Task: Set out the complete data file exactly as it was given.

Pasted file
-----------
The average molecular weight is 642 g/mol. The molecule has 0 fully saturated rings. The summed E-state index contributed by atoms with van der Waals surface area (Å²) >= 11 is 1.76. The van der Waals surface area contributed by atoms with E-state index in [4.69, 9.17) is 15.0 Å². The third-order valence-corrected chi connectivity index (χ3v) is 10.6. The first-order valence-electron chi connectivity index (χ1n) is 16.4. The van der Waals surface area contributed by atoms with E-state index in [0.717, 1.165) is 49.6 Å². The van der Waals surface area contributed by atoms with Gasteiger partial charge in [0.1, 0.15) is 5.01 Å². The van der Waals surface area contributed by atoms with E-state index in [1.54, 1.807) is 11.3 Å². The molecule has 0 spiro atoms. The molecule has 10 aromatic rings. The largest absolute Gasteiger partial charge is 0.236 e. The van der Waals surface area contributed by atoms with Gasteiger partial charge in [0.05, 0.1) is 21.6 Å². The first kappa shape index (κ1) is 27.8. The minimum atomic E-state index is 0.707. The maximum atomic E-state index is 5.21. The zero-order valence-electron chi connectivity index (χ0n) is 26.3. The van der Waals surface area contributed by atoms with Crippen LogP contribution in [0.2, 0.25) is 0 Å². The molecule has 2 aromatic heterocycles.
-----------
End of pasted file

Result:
The average molecular weight is 642 g/mol. The molecule has 0 fully saturated rings. The summed E-state index contributed by atoms with van der Waals surface area (Å²) >= 11 is 1.76. The van der Waals surface area contributed by atoms with E-state index in [4.69, 9.17) is 15.0 Å². The third-order valence-corrected chi connectivity index (χ3v) is 10.6. The first-order valence-electron chi connectivity index (χ1n) is 16.4. The van der Waals surface area contributed by atoms with E-state index in [0.717, 1.165) is 49.6 Å². The van der Waals surface area contributed by atoms with Gasteiger partial charge in [0.1, 0.15) is 5.01 Å². The van der Waals surface area contributed by atoms with E-state index in [1.54, 1.807) is 11.3 Å². The molecule has 0 spiro atoms. The molecule has 10 aromatic rings. The largest absolute Gasteiger partial charge is 0.236 e. The van der Waals surface area contributed by atoms with Gasteiger partial charge in [0.05, 0.1) is 21.6 Å². The first kappa shape index (κ1) is 27.8. The minimum atomic E-state index is 0.707. The maximum atomic E-state index is 5.21. The zero-order valence-electron chi connectivity index (χ0n) is 26.3. The van der Waals surface area contributed by atoms with Crippen LogP contribution in [0.2, 0.25) is 0 Å². The molecule has 2 aromatic heterocycles.